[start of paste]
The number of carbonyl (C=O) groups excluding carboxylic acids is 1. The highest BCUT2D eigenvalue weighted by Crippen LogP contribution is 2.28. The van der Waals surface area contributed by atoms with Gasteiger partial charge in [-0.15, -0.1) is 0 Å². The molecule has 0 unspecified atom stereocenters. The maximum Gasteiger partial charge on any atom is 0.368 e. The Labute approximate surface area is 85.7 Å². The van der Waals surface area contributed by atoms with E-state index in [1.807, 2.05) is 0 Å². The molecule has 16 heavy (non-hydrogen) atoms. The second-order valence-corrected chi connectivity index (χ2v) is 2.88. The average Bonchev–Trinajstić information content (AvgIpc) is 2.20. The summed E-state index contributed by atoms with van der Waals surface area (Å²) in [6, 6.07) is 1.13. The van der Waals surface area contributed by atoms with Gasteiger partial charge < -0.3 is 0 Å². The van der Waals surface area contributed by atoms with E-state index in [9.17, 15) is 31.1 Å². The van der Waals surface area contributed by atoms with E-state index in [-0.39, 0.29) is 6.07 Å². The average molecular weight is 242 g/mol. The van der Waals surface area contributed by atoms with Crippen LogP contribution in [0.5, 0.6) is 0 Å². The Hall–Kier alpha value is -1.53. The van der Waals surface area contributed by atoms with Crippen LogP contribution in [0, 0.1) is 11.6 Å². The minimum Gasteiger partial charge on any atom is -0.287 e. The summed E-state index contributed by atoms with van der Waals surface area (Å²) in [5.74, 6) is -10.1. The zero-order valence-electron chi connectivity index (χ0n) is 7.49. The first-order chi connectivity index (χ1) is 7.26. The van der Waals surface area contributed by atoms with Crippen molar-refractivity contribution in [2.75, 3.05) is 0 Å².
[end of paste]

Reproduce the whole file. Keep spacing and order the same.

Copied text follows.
The number of carbonyl (C=O) groups excluding carboxylic acids is 1. The highest BCUT2D eigenvalue weighted by Crippen LogP contribution is 2.28. The van der Waals surface area contributed by atoms with Gasteiger partial charge in [-0.15, -0.1) is 0 Å². The molecule has 0 unspecified atom stereocenters. The maximum Gasteiger partial charge on any atom is 0.368 e. The Labute approximate surface area is 85.7 Å². The van der Waals surface area contributed by atoms with E-state index in [1.807, 2.05) is 0 Å². The molecule has 16 heavy (non-hydrogen) atoms. The second-order valence-corrected chi connectivity index (χ2v) is 2.88. The average Bonchev–Trinajstić information content (AvgIpc) is 2.20. The summed E-state index contributed by atoms with van der Waals surface area (Å²) in [6, 6.07) is 1.13. The van der Waals surface area contributed by atoms with Gasteiger partial charge < -0.3 is 0 Å². The van der Waals surface area contributed by atoms with E-state index in [9.17, 15) is 31.1 Å². The van der Waals surface area contributed by atoms with E-state index in [-0.39, 0.29) is 6.07 Å². The average molecular weight is 242 g/mol. The van der Waals surface area contributed by atoms with Crippen LogP contribution in [0.5, 0.6) is 0 Å². The Hall–Kier alpha value is -1.53. The van der Waals surface area contributed by atoms with Crippen LogP contribution in [0, 0.1) is 11.6 Å². The minimum Gasteiger partial charge on any atom is -0.287 e. The summed E-state index contributed by atoms with van der Waals surface area (Å²) in [5.74, 6) is -10.1. The zero-order valence-electron chi connectivity index (χ0n) is 7.49. The first-order chi connectivity index (χ1) is 7.26. The van der Waals surface area contributed by atoms with Crippen molar-refractivity contribution in [2.75, 3.05) is 0 Å².